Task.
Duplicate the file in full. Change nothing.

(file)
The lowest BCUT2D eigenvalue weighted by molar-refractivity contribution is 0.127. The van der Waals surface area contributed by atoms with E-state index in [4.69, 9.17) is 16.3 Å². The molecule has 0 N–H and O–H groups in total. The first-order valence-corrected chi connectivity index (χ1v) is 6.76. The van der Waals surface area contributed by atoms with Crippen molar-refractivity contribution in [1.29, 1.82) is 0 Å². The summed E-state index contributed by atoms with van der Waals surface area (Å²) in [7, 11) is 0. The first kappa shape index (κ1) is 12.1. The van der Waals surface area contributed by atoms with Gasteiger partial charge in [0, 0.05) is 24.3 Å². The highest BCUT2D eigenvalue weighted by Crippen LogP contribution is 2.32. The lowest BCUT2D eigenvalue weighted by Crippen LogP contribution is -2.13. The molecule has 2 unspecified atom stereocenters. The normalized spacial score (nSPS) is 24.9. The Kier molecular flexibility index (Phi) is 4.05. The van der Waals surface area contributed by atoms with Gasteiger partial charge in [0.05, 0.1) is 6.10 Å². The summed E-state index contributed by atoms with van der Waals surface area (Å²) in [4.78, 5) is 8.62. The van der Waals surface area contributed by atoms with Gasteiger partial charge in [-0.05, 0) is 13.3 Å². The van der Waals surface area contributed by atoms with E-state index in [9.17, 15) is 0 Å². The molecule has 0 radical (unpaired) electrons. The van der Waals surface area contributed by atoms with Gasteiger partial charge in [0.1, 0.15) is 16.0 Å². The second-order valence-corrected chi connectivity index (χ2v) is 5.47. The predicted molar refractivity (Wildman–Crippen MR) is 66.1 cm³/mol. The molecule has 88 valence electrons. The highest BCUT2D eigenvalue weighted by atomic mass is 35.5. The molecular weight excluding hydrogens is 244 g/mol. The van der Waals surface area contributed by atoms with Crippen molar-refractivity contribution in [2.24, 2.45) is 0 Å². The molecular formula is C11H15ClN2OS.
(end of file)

The lowest BCUT2D eigenvalue weighted by molar-refractivity contribution is 0.127. The van der Waals surface area contributed by atoms with E-state index in [4.69, 9.17) is 16.3 Å². The molecule has 0 N–H and O–H groups in total. The first-order valence-corrected chi connectivity index (χ1v) is 6.76. The van der Waals surface area contributed by atoms with Crippen molar-refractivity contribution in [1.29, 1.82) is 0 Å². The summed E-state index contributed by atoms with van der Waals surface area (Å²) in [7, 11) is 0. The first kappa shape index (κ1) is 12.1. The van der Waals surface area contributed by atoms with Gasteiger partial charge in [0, 0.05) is 24.3 Å². The highest BCUT2D eigenvalue weighted by Crippen LogP contribution is 2.32. The lowest BCUT2D eigenvalue weighted by Crippen LogP contribution is -2.13. The molecule has 2 unspecified atom stereocenters. The normalized spacial score (nSPS) is 24.9. The Kier molecular flexibility index (Phi) is 4.05. The van der Waals surface area contributed by atoms with Gasteiger partial charge in [0.05, 0.1) is 6.10 Å². The summed E-state index contributed by atoms with van der Waals surface area (Å²) in [4.78, 5) is 8.62. The van der Waals surface area contributed by atoms with Gasteiger partial charge in [-0.05, 0) is 13.3 Å². The van der Waals surface area contributed by atoms with E-state index in [9.17, 15) is 0 Å². The molecule has 0 radical (unpaired) electrons. The van der Waals surface area contributed by atoms with Gasteiger partial charge in [0.1, 0.15) is 16.0 Å². The second-order valence-corrected chi connectivity index (χ2v) is 5.47. The predicted molar refractivity (Wildman–Crippen MR) is 66.1 cm³/mol. The molecule has 88 valence electrons. The highest BCUT2D eigenvalue weighted by atomic mass is 35.5. The molecular weight excluding hydrogens is 244 g/mol. The van der Waals surface area contributed by atoms with Crippen molar-refractivity contribution in [2.24, 2.45) is 0 Å². The molecular formula is C11H15ClN2OS.